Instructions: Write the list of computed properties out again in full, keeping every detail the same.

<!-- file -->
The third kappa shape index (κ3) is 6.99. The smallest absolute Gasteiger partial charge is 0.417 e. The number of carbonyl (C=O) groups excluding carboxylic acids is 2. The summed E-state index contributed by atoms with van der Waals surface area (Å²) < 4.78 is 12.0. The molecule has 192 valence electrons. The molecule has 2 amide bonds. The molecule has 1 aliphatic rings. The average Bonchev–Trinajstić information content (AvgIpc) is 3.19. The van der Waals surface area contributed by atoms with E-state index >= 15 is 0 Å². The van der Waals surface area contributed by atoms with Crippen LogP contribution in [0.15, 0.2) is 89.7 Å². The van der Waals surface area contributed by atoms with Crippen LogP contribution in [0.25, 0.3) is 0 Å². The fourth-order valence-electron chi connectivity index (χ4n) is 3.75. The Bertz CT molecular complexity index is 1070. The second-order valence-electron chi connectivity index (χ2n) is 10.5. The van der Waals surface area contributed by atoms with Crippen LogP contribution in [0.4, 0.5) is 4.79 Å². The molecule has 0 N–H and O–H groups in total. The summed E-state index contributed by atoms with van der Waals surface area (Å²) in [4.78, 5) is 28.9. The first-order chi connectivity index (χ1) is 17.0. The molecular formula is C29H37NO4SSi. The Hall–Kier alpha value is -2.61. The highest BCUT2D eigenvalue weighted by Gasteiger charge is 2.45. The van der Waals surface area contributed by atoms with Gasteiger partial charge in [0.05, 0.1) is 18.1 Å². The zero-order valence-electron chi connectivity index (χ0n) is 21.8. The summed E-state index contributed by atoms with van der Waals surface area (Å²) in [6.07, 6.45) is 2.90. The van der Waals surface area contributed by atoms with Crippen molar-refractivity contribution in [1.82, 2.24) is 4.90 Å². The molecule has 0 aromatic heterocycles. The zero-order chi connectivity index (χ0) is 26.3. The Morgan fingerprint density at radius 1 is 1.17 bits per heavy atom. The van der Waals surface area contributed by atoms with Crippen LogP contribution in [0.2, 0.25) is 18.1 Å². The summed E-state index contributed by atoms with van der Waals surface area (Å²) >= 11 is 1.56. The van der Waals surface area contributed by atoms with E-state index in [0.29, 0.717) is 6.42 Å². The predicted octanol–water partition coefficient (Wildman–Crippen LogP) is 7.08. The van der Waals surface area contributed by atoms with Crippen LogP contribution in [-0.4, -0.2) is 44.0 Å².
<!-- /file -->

The third kappa shape index (κ3) is 6.99. The smallest absolute Gasteiger partial charge is 0.417 e. The number of carbonyl (C=O) groups excluding carboxylic acids is 2. The summed E-state index contributed by atoms with van der Waals surface area (Å²) < 4.78 is 12.0. The molecule has 192 valence electrons. The molecule has 2 amide bonds. The molecule has 1 aliphatic rings. The average Bonchev–Trinajstić information content (AvgIpc) is 3.19. The van der Waals surface area contributed by atoms with E-state index >= 15 is 0 Å². The van der Waals surface area contributed by atoms with Crippen LogP contribution in [0.15, 0.2) is 89.7 Å². The van der Waals surface area contributed by atoms with Crippen LogP contribution in [0.25, 0.3) is 0 Å². The fourth-order valence-electron chi connectivity index (χ4n) is 3.75. The Bertz CT molecular complexity index is 1070. The second-order valence-electron chi connectivity index (χ2n) is 10.5. The van der Waals surface area contributed by atoms with Crippen LogP contribution in [0.4, 0.5) is 4.79 Å². The molecule has 0 N–H and O–H groups in total. The summed E-state index contributed by atoms with van der Waals surface area (Å²) in [4.78, 5) is 28.9. The first-order chi connectivity index (χ1) is 17.0. The molecular formula is C29H37NO4SSi. The Hall–Kier alpha value is -2.61. The highest BCUT2D eigenvalue weighted by Gasteiger charge is 2.45. The van der Waals surface area contributed by atoms with Gasteiger partial charge in [0.05, 0.1) is 18.1 Å². The zero-order valence-electron chi connectivity index (χ0n) is 21.8. The summed E-state index contributed by atoms with van der Waals surface area (Å²) in [6.07, 6.45) is 2.90. The van der Waals surface area contributed by atoms with Crippen molar-refractivity contribution in [1.82, 2.24) is 4.90 Å². The molecule has 0 aromatic heterocycles. The zero-order chi connectivity index (χ0) is 26.3. The Morgan fingerprint density at radius 1 is 1.17 bits per heavy atom. The van der Waals surface area contributed by atoms with Crippen LogP contribution in [0.2, 0.25) is 18.1 Å². The summed E-state index contributed by atoms with van der Waals surface area (Å²) >= 11 is 1.56. The van der Waals surface area contributed by atoms with E-state index in [0.29, 0.717) is 6.42 Å². The predicted octanol–water partition coefficient (Wildman–Crippen LogP) is 7.08. The van der Waals surface area contributed by atoms with Crippen LogP contribution in [-0.4, -0.2) is 44.0 Å².